Labour productivity measures the amount of goods and services produced by one hour of labour -- it captures how efficiently goods and services are produced.
Labour productivity is driven by several factors such as human capital, investment, innovation, business, and policy environments as well as other global forces. The burden of improving productivity falls on not just governments, but on individual firms and their management.
Gains in productivity can help Nova Scotia’s competitiveness in relation to other provinces and help moderate the impacts of an ageing and declining workforce in some areas of the province. Improvements in labour productivity can be influenced by both government and businesses.
The productivity figures that follow focus on business sector industries and exclude government and non-profit institutions. For example, government-funded schools are excluded from the education sector.
Nova Scotia continued to have the second lowest labour productivity (after Prince Edward Island) among the ten provinces in 2022, at $41.50 in real value-added per hour worked. Labour productivity in Nova Scotia was lower than the national level in all industries, except for:
- Services sector: “information & cultural industries”, “finance and insurance, and holding companies”, “finance and insurance”, and “educational services.”
- Other private services: “personal services and private households”.
- Non-durable manufacturing industries.
Labour productivity is calculated by dividing the real value added by the estimated number of hours worked. Therefore, provinces such as Alberta, Saskatchewan, and Newfoundland and Labrador generate high amounts of real value-added due to the size of resource and/or capital-intensive industries that require comparatively fewer hours worked. These provinces tend to have high levels of labour productivity and drive up the national average.
Nova Scotia continued to have the second lowest labour productivity among the ten provinces in 2022 (it held the same ranking in 2021).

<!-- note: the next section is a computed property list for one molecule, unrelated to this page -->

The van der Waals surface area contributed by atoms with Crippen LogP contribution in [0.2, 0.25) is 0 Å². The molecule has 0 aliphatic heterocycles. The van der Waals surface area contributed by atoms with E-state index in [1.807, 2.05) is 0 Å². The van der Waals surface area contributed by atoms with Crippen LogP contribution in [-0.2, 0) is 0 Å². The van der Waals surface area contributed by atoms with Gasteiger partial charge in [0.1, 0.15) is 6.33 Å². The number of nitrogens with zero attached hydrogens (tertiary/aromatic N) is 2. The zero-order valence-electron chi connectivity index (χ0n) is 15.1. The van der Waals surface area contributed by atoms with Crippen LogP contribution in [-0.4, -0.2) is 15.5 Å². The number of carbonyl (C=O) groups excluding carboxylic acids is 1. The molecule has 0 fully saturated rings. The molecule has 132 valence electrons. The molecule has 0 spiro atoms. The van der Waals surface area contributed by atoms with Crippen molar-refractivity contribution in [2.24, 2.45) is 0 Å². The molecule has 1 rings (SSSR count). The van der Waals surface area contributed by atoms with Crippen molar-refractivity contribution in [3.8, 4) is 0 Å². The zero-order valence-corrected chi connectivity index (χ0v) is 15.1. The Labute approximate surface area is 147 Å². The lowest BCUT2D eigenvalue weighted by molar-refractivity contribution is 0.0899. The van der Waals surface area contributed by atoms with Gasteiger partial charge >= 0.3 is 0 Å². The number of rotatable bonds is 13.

Due to resource and capital intensity differences among provinces, it is also important to look at productivity growth rates. The chart below shows that Nova Scotia had the strongest productivity growth among the provinces in the 2013-2017 period. Nova Scotia’s productivity growth between 2018 and 2022 was above the national average as well. Between 2018 and 2022, Newfoundland and Labrador had the lowest labour productivity growth, and Prince Edward Island had the highest.
Atlantic Canada experienced labour productivity growth in 2017, before declining in 2018 and rebounding in 2019.
The year 2020 witnessed a surge in labour productivity across the country. However, this can mostly be attributed to the significant loss of low-productivity jobs to multiple COVID pandemic shutdowns. Total hours worked in 2020 dropped by 11% from the year before, disproportionally impacting low-wage jobs in accommodation & food services and wholesale & retail trades. Real business sector GDP fell less than the number of hours worked, raising labour productivity.
As public health restrictions eased in 2021, the number of hours worked increased significantly across many industries without as large an increase in real GDP. This resulted in a decline in productivity in 2021 for most provinces (the exceptions being Prince Edward Island and New Brunswick, which witnessed small gains).
In 2022, there was a decrease in labour productivity in Nova Scotia compared to 2021. At the same time, total actual hours worked increased in both the goods and services producing sectors. Actual hours worked decreased in the service-producing sector among self-employed workers.